Consider Ghana’s peace and stability when executing your mandate – Gyampo to EC, NIA

Consider Ghana’s peace and stability when executing your mandate – Gyampo to EC, NIA

classfmonline.comMar 2, 2023 1:23 PM

Speaking to CTV’s Nana Otu Darko on Dwabre Mu, Thursday, 2 March 2022, the Political Science lecturer noted that despite the mandate given to state institutions, they must be prudent in decision-making

A Political Science lecturer at the University of Ghana, Prof Ransford Gyampo, has said since there is no consensus among the country’s political parties regarding the use of the Ghana Card to compile a new register, the Electoral Commission (EC) and the National Identification Authority (NIA) must be considerate in implementing that decision.

This follows the laying of a Constitutional Instrument (C.I) before Parliament by the EC which seeks to make the Ghana Card the sole document for continuous registration on the voter roll.

Speaking to CTV’s Nana Otu Darko on Dwabre Mu, Thursday, 2 March 2022, the Political Science lecturer noted that despite the mandate given to state institutions, they must be prudent in decision-making due to the effect it will have on the entire nation.

“What I’ve noticed in this country is that when we entrust power into the hands of many people, some do not do it properly, others also, when they use the power to work, they do not think about the effect of the use of that power on the peace of the nation.

“The Electoral Commission and the NIA continue to focus on their mandate; ‘We have the mandate to do this, nobody can stop us, whatever we’re mandated to do is what we’ll do’. But sometimes, they forget while focusing on their mandate given to [them], that [they] need to put into consideration the effect on the peace of the nation,” Prof Gyampo stated.

Citing the passage of the Representation of People Ammendment Law (ROPAL), Prof Gyampo indicated that despite its passage, the former EC Chair, Kwadwo Afari-Gyan, did not enforce the law, as the various political parties had not reached a consensus.

“If there’s no peace in the nation as a result of your intransigence over your mandate, in fact, your outfit will no longer exist for you to hype your mandate. In 2006 when former President Kufour proposed Representation of People Amendment Law (ROPAL) to enable Ghanaians living abroad to vote, people staged a demonstration… Bernard Mornah was part of that demonstration, he’ll tell you if you ask him. People made noise about it. People kicked against it but the NPP used their Majority in Parliament, to pass the bill into law.

“One thing that Kufour did that I was so disappointed was [that] the very day the bill was passed, he assented his signature that night, to make it a law, meaning the demonstrations and all that noise people made to kick against it, did not matter. When the law was passed, Afari-Gyan had to make it work, but he called the political parties and said he told them that there’s no consensus among the parties on the law, because some did not agree that Ghanaians abroad should be allowed to vote,” Prof Gyampo narrated.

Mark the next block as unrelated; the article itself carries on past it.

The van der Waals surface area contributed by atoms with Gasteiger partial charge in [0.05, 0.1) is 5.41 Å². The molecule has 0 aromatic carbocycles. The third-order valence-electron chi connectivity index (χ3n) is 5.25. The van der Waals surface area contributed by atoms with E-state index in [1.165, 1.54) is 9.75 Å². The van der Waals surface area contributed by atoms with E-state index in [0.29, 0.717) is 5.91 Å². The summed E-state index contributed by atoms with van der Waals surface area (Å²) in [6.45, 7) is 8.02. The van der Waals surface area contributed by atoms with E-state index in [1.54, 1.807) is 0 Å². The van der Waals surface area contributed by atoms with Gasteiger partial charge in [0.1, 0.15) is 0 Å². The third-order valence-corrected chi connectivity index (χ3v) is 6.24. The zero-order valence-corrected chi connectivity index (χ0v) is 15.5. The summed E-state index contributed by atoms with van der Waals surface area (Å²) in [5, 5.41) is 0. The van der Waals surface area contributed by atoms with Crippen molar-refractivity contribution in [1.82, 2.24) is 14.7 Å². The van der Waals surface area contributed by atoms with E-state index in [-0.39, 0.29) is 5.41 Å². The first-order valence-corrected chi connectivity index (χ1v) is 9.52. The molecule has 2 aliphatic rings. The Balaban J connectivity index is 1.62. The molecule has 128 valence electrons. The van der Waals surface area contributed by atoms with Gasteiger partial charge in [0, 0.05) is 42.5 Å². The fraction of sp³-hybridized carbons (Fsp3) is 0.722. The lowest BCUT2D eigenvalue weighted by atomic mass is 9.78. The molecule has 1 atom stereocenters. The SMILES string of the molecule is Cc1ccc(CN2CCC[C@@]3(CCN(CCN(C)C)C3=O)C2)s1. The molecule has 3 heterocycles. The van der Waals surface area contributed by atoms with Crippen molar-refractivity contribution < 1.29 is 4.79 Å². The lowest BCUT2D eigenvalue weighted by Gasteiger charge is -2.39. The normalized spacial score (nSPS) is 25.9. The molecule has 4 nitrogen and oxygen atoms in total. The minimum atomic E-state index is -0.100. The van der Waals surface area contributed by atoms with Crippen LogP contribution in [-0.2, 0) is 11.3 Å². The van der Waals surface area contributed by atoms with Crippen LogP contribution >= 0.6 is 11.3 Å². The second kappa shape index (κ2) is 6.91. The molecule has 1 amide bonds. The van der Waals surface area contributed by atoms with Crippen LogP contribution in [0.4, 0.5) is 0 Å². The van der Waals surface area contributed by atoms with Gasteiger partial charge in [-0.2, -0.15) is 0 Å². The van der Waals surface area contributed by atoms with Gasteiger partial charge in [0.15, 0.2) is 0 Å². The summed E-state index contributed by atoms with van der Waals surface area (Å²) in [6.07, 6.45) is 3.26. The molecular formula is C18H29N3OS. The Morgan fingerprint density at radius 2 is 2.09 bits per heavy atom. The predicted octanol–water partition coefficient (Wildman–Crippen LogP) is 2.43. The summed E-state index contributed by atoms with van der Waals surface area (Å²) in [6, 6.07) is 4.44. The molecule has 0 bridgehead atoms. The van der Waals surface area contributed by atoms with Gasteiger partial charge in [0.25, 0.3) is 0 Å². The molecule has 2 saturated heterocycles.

He continued that: “The Hounourable man he is, he came to the realisation [that] until the parties agreed on the issue, he would not work with the ROPAL because if he does, the nation will be destabilised and the Electoral Commission will no longer be able to function. That’s why till date, ROPAL has not worked. Up till now, ROPAL has not been used from 2006.”

The Political Science lecturer pleaded with the leaders in charge of these agencies, to think about the “peace and stability of the nation.”

Professor Gyampo, emphasising the benefits of the Ghana Card, noted that if used as a source document for voter registration will help, however, the timing is wrong.

“The Ghana Card has so many benefits and if used as a source document for voter registration, it will help, it will be good, but what I’m trying to say is those in charge of these state agencies have not been able to convince the political parties properly, for them to come to a consensus,” he said.

He added: “So now that there’s no consensus, you have to wait.”

Meanwhile, Chairperson of Ghana’s Electoral Commission, Jean Mensa says the EC is not seeking to compile a new voter roll.


She told parliament on Tuesday, 28 February 2023, about the new constitutional instrument laid before the legislature through which the election management body seeks to make the Ghanacard the sole primary document for voter registration.

“We would like to assure the house that we are not seeking to prepare a new register”, she said, explaining: “The C.I. is for a continuous registration and not for a new register.

“Under the limited voter registration process, registration was conducted at limited periods and was not done all-year-round”, she said.

She also noted that: “This made it such that persons who turned 18 after the registration period could not do so after the time set for the limited registration, which usually is within 2 to 3 weeks.”

“Under the new C.I., anyone who turns 18 can simply walk into any of our district offices and register to vote,” she indicated. “This is a departure from the previous one.

“The main advantage of this is that potential voters can register anytime, any day.”) “Eligible persons will be at liberty to do it at their leisure because it will be an all-year-round activity,” she indicated.

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